SEOUL, South Korea -- A South Korean soldier was sentenced to death Tuesday for killing five comrades in a shooting spree last year, the Defence Ministry said.

Shooting rampages by bullied soldiers are not unusual in South Korea, which requires all able-bodied men to serve about two years in the military in the face of threats from North Korea.

The soldier, surnamed Yim, has told investigators that he opened fire on his colleagues in June after seeing drawings they made of him that he considered insulting. Yim had fled into the forest near the border with North Korea but was captured following a failed suicide attempt.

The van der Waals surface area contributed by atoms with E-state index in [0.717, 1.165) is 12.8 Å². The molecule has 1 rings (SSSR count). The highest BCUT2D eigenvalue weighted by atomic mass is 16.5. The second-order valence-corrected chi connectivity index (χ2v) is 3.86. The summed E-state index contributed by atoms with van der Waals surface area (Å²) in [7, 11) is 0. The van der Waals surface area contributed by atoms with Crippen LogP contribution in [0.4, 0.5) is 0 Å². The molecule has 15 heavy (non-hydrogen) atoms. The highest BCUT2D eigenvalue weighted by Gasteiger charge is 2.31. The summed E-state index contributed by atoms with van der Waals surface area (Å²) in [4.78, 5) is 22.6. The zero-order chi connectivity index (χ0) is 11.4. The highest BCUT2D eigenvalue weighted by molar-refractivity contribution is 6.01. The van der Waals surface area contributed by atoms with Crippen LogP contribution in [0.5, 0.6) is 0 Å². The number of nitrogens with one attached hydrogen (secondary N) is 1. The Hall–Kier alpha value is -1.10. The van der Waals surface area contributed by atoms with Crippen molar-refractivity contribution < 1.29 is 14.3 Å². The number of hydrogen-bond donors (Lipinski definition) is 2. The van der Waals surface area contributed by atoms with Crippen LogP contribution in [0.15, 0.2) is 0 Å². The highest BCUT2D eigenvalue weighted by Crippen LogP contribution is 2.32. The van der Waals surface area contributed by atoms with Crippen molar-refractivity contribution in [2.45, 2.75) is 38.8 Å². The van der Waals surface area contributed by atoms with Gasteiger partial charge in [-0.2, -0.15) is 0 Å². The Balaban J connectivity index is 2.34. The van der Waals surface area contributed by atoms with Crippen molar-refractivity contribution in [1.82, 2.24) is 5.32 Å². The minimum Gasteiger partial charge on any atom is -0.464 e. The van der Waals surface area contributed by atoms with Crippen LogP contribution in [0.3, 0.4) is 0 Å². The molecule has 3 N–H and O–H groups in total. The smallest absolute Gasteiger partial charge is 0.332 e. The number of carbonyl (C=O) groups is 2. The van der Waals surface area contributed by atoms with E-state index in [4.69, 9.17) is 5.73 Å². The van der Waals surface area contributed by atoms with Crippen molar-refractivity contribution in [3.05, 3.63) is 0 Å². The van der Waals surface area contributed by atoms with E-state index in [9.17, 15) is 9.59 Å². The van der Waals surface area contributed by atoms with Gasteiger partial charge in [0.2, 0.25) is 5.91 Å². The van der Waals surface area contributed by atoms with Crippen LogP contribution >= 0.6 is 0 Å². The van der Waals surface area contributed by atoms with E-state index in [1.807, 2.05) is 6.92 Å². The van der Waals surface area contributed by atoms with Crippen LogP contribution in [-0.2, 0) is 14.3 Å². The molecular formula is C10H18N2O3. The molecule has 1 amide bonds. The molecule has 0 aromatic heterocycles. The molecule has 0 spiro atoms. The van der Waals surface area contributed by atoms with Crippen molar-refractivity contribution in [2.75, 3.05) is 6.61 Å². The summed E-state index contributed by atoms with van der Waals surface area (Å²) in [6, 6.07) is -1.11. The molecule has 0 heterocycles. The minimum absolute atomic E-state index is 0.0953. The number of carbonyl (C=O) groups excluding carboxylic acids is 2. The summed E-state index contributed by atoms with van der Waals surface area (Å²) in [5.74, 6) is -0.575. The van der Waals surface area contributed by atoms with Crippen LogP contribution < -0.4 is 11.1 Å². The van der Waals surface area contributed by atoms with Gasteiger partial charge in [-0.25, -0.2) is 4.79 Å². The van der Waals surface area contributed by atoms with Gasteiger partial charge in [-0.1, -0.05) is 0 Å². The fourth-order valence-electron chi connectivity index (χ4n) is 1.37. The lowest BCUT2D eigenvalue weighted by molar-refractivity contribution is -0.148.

Yim, who has been identified only by his surname, was sentenced to death in a military court in the eastern Gangwon province, a Defence Ministry official in Seoul said on condition of anonymity citing department rules. He said Yim can appeal.

South Korea has not executed anyone since December 1997, although death sentences are still occasionally issued by courts.

In 2005, a soldier tossed a grenade and opened fire at a front-line army unit in a rampage that killed eight colleagues. He said he was enraged at superiors who had verbally abused him. The soldier was later sentenced to death but hasn't been executed.

Both shooting rampages raised questions about the discipline and readiness of South Korea's military, which face North Korean troops across the world's most heavily fortified border. The Korean Peninsula remains in a technical state of war because the 1950-53 Korean War ended with an armistice, not a peace treaty.